*Ė*_{1} = *V̇*_{1} - *Z*_{wl}* İ*_{l }

goes down, and so does Φ_{r} proportional to it, because, in accord with Eq. (14.10)

Φ_{r} = *E*_{1}/4.44*f**w*_{l}*k*_{wl}

In Eq. (14.27), three quantities are functions of the slip, with *I*_{2} increasing and with Φ_{r} and cos φ_{2 }decreasing as the slip increases. Thus, there is what is known as the *critical slip*, *S*_{cr} which corresponds to a maximum value of the driving torque.

In order to define the maximum driving torque in terms of the motor parameters, let us turn to Eq. (14.25) where 12 can be deduced from the equivalent circuit of a stator phase, Fig 19, on neglecting the no-load (open-circuit) current, *I*_{1},_{oc }:

On taking the first derivative of Eq. (14.28) with respect to the slip and equating it to zero, we get

In Eq. (14.29), only the numerator may be equal to zero, so the critical slip corresponding to a maximum driving torque is

where the "-" sign applies when a machine is running as a generator. Since in actual machines *r*^{2}_{w1} is never more than 5 % of the radicand, this term may be neglected. So the slip as expressed in terms of the rotor circuit parameters referred to the stator side will be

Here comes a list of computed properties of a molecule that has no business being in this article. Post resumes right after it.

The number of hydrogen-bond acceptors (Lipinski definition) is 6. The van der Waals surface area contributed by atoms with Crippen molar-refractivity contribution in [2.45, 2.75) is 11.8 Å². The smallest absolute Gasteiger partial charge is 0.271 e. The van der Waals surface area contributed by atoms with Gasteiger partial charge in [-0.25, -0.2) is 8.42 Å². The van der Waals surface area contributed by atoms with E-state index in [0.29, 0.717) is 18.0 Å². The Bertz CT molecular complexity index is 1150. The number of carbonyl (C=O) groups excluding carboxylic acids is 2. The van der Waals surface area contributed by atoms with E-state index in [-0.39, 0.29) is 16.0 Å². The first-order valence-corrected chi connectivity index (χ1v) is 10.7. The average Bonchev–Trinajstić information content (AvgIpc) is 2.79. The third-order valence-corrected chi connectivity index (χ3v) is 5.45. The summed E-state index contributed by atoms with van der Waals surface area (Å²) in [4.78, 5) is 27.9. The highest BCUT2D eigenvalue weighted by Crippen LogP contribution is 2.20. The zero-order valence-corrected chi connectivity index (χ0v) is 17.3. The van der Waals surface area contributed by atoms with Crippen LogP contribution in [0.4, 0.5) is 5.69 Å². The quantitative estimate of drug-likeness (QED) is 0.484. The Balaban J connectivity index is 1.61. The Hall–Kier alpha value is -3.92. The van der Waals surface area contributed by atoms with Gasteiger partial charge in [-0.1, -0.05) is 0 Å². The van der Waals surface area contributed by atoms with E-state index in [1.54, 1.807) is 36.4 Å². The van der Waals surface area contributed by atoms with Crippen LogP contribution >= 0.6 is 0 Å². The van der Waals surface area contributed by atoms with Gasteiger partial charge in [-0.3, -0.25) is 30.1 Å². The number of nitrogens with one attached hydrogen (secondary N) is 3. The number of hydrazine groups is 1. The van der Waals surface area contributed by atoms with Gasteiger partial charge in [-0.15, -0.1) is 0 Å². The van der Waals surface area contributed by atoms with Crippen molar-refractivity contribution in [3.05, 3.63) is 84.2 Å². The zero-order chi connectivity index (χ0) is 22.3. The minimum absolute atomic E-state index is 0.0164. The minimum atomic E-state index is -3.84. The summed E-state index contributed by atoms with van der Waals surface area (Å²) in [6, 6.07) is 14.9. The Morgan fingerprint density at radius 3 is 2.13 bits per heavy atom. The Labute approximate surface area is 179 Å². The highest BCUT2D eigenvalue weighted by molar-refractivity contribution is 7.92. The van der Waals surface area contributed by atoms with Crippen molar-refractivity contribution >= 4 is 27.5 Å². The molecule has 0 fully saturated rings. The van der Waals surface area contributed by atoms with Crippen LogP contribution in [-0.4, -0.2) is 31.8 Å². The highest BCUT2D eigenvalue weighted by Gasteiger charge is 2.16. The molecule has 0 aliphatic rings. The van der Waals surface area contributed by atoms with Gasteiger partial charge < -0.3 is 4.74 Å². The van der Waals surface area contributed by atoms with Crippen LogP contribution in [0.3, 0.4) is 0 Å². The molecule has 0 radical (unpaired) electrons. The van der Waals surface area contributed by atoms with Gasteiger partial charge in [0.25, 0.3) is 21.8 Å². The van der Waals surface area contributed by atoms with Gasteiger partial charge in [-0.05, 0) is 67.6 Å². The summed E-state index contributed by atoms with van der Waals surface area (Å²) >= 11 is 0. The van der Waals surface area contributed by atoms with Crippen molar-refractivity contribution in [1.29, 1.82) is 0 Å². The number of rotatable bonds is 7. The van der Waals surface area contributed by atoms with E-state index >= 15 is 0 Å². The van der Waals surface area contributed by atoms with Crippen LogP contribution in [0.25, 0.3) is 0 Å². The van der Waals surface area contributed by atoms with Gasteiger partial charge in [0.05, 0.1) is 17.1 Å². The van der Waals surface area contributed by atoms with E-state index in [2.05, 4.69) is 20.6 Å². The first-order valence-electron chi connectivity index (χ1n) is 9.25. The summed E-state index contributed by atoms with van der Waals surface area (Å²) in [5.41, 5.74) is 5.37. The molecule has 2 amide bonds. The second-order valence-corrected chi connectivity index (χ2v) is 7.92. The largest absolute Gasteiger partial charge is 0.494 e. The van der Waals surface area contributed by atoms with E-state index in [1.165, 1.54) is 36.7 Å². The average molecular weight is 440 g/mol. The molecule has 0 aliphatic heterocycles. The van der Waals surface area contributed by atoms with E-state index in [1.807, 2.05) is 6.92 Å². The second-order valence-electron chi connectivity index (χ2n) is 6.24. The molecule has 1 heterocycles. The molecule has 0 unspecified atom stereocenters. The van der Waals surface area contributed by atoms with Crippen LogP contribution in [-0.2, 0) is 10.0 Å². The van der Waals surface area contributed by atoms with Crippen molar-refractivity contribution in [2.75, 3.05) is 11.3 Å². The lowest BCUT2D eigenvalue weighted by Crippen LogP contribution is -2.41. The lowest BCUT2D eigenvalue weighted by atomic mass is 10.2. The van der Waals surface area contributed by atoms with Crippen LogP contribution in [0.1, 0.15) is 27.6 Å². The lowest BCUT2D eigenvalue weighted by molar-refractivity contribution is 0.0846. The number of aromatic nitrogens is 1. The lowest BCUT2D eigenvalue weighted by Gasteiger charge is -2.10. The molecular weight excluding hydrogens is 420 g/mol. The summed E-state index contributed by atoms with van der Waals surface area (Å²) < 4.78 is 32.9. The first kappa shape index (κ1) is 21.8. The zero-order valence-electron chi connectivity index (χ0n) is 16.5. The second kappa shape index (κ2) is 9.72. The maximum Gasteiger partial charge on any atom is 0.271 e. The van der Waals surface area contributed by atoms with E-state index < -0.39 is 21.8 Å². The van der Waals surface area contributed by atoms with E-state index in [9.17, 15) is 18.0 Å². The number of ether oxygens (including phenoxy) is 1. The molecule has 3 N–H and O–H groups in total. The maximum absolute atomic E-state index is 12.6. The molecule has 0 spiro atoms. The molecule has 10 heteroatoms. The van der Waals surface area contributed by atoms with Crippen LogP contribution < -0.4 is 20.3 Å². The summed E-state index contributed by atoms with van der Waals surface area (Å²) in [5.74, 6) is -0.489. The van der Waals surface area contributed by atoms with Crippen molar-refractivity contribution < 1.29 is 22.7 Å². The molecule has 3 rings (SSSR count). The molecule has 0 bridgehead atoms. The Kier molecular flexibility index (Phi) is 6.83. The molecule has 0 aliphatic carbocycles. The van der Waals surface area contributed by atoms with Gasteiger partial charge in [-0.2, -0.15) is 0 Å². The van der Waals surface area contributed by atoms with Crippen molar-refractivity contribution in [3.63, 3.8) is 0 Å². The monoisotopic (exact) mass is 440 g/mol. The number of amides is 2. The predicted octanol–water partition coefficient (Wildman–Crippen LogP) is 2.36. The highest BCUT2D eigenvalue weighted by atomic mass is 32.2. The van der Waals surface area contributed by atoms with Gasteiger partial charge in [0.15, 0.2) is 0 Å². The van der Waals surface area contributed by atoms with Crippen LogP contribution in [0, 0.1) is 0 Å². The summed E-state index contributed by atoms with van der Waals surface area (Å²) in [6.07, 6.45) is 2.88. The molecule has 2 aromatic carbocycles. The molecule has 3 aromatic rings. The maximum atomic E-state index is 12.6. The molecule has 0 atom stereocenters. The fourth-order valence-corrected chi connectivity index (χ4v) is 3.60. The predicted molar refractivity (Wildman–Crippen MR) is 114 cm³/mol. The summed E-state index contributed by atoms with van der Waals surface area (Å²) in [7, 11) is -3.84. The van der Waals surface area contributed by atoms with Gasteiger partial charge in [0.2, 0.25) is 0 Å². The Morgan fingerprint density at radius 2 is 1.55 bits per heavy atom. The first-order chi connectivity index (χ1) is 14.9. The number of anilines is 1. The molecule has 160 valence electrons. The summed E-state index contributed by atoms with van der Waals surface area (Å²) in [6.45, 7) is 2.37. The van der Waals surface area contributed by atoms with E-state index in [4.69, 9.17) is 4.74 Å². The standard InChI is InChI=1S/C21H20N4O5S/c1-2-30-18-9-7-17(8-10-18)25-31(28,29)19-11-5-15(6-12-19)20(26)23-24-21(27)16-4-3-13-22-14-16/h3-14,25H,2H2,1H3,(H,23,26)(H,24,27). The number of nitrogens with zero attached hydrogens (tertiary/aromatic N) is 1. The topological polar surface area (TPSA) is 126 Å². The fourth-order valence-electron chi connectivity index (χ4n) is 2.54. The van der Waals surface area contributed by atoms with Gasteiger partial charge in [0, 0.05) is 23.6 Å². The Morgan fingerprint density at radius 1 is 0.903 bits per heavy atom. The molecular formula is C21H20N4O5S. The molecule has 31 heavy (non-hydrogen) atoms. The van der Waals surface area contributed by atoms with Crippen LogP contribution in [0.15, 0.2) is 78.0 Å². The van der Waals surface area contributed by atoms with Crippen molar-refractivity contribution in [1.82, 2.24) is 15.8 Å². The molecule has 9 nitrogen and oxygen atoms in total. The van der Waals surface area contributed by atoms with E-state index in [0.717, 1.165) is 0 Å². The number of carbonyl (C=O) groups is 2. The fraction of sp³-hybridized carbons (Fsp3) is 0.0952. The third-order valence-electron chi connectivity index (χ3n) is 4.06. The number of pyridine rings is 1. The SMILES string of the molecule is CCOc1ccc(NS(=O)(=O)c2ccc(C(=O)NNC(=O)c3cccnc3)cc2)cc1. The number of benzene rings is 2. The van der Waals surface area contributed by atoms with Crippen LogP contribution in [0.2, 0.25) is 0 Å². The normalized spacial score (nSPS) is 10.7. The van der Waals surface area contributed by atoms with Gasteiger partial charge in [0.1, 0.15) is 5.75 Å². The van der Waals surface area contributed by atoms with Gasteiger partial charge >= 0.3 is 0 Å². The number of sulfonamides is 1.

*S*_{cr} = ± *r*'_{w2}/(_{leak,1}+ '_{leak,2})_{ }(14.30)

On replacing *r*'_{w2 }with *kr*_{w2}, '_{leak,2 }with *k*_{leak,2 }and _{leak,1}/*k*_{ }with ''_{leak,1 }we obtain an expression for *S*_{cr }in terms of the rotor winding resistance *r*_{w2}, the rotor-winding leakage reactance *k*_{leak,2 }and _{leak,1 }which is the inductive leakage reactance of a stator phase winding referred to the number of phases, number of turns and winding coefficient of the rotor:

*S*_{cr} = ± *r*_{w2}/(''_{leak,1}+ _{leak,2})_{ }(14.31)

The leakage inductance of the rotor windings is relatively large because the rotor conductors are placed in core slots. For this reason the maximum torque developed by an induction motor usually corresponds to fairly small values of slip, which is 4 % for large-size motors and up to 14 % for small-size motors.

A typical plot of the torque-vs-slip characteristics of an induction motor appears in Fig 22. The peak value of torque divides the plot into a stable region between S = 0 and *S*_{cr} and an unstable region from *S*_{cr }to *S* = 1 where the torque decreases with increasing slip.